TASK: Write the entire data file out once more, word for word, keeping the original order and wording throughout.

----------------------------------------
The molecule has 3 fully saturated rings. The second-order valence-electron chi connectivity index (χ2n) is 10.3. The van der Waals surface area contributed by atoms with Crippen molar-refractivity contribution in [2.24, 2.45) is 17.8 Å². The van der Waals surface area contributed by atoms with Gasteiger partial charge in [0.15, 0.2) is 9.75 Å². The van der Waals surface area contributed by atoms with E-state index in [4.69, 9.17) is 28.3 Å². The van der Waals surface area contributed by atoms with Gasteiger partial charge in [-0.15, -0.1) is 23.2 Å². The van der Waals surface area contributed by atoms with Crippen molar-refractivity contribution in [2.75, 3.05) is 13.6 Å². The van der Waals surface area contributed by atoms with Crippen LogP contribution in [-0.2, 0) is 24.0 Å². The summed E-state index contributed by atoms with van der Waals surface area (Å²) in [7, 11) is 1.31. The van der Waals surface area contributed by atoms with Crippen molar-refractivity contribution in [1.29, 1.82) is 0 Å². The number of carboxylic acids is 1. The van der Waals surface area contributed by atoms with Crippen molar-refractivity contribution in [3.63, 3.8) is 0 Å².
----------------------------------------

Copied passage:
The molecule has 3 fully saturated rings. The second-order valence-electron chi connectivity index (χ2n) is 10.3. The van der Waals surface area contributed by atoms with Crippen molar-refractivity contribution in [2.24, 2.45) is 17.8 Å². The van der Waals surface area contributed by atoms with Gasteiger partial charge in [0.15, 0.2) is 9.75 Å². The van der Waals surface area contributed by atoms with E-state index in [4.69, 9.17) is 28.3 Å². The van der Waals surface area contributed by atoms with Gasteiger partial charge in [-0.15, -0.1) is 23.2 Å². The van der Waals surface area contributed by atoms with Crippen molar-refractivity contribution in [2.75, 3.05) is 13.6 Å². The van der Waals surface area contributed by atoms with Crippen LogP contribution in [-0.2, 0) is 24.0 Å². The summed E-state index contributed by atoms with van der Waals surface area (Å²) in [7, 11) is 1.31. The van der Waals surface area contributed by atoms with Crippen molar-refractivity contribution in [1.29, 1.82) is 0 Å². The number of carboxylic acids is 1. The van der Waals surface area contributed by atoms with Crippen molar-refractivity contribution in [3.63, 3.8) is 0 Å².